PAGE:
Many NGO's have asked the Indian government not to succumb to the demands of the American pharma monopolies and asserted that the US pressure on India's generic manufacturing capacity is threatening the lives of millions in the developing world.
In a joint statement, the Asia Pacific Network of People living with HIV/AIDS and Health GAP (Global Access Project) demanded the US immediately stop pressure on India to change its pro-health patent and data protection laws, which they warn would put realization of health SDGs out of reach for much of the world and directly contradict the goals and targets being set at the UN. The statement comes as world leaders gather in New York for adoption of the Sustainable Development Goals (SDGs).
"For millions of patients around the world, India is a lifeline for medicines. US pressure on India's generic manufacturing capacity has escalated alarmingly in the past few years, threatening the lives and health of millions in the developing world," said Shiba Phurailatpam, regional Co-ordinator of the Asia-Pacific Network of People living with HIV/AIDS.
The Sustainable Development Summit in New York will adopt 17 goals, including Goal 3 on health. Experts and activists warned targets of ending global pandemics and achieving universal health coverage require affordable, high-quality drugs -- the majority of which are produced in India.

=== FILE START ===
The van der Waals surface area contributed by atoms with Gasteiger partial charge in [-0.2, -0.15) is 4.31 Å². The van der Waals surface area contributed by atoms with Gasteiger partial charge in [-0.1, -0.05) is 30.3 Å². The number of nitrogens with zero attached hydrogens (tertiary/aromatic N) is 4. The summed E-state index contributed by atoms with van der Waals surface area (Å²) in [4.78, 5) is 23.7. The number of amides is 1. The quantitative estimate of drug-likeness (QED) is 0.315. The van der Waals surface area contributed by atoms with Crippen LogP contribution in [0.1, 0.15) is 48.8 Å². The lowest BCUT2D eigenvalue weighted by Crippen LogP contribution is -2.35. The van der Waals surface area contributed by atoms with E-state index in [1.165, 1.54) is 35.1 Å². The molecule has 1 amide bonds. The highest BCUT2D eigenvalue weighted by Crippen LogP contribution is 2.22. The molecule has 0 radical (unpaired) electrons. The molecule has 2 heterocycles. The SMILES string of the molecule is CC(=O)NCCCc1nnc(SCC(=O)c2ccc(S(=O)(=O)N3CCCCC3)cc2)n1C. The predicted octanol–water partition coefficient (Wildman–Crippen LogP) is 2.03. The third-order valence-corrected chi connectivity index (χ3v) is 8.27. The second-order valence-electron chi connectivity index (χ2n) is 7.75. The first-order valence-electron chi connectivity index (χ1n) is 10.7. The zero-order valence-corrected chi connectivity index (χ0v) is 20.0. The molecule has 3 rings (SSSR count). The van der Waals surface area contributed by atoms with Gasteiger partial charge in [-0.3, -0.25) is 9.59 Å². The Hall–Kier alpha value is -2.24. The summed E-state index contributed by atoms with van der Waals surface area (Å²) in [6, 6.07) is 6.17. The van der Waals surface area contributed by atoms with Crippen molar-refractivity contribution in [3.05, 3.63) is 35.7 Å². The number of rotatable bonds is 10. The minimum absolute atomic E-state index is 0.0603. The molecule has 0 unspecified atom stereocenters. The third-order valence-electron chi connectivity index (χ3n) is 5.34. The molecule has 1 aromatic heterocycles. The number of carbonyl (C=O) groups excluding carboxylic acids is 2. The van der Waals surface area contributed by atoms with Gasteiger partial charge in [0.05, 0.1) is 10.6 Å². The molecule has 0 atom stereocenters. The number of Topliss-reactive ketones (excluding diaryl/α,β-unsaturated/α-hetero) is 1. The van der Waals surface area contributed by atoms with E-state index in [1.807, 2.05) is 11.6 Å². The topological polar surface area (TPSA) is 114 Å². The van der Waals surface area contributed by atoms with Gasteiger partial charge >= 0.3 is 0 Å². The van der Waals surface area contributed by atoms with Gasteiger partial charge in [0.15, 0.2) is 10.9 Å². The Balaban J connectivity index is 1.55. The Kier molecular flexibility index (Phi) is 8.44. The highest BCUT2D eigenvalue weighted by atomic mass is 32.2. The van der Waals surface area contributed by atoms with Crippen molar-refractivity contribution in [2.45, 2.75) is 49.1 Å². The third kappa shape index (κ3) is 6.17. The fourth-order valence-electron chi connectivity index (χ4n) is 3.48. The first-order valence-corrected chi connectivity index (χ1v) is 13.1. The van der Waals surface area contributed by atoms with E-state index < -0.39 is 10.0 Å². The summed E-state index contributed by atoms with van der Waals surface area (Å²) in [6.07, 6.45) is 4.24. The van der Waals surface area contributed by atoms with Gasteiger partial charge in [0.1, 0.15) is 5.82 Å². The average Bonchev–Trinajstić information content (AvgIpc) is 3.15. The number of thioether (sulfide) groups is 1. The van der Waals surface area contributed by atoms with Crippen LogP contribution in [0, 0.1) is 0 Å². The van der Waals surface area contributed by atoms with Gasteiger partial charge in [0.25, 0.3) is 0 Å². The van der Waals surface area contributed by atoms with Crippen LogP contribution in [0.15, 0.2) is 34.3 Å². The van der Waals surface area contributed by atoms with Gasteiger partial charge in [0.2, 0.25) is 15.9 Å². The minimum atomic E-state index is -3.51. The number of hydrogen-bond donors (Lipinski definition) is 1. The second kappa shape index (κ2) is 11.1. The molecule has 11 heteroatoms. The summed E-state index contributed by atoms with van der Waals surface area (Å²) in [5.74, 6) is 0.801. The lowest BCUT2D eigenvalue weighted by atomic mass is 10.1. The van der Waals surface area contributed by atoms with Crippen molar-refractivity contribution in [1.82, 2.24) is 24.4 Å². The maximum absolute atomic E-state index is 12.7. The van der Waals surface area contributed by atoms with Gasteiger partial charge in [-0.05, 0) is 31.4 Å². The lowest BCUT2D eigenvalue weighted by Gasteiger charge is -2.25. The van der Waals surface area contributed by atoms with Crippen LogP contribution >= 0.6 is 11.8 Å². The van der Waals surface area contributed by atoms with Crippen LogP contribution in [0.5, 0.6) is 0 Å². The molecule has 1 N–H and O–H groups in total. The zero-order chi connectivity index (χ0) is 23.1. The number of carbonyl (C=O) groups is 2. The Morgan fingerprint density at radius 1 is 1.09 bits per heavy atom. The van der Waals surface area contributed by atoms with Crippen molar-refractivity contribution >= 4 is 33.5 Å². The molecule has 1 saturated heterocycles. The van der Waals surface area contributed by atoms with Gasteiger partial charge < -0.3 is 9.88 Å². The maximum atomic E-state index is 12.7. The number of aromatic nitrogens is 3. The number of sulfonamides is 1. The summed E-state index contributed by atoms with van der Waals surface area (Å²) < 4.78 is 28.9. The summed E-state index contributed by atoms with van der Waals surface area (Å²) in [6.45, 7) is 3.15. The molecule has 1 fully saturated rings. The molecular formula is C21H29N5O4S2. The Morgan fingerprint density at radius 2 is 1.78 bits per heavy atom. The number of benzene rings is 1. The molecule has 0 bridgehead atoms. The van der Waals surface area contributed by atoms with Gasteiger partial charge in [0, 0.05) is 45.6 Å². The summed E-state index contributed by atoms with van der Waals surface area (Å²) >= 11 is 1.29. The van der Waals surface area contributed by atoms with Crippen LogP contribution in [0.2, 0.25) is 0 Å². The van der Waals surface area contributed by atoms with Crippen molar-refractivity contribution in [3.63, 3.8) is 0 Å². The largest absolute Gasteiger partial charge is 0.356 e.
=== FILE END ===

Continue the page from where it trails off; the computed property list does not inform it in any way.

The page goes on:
In the joint statement they alleged that at the behest of the US pharmaceutical industry, the Obama administration has been actively pressuring the Indian government to give up its fully legal use of flexibilities in World Trade Organization's TRIPS Agreement -- and threatening trade sanctions if the Modi government refuses.
"India has been the leading example globally of the most effective use of TRIPS flexibilities," said Prof Brook Baker, senior Policy Analyst at the Health GAP.
"Over the next 15 years, the global community is setting ambitious goals to tackle communicable and non-communicable diseases. The experience of HIV has shown that getting 15 million on treatment by 2015 was achieved in large part thanks to generic competition and this is reflected in the SDGs," he said.
"Without safe, effective and affordable generic medicines, there will be little hope of achieving the SDGs, which is why US pressure on India to cripple generics and to support big pharma monopolies is so out of step with the Administration's statements at the UN today," he said.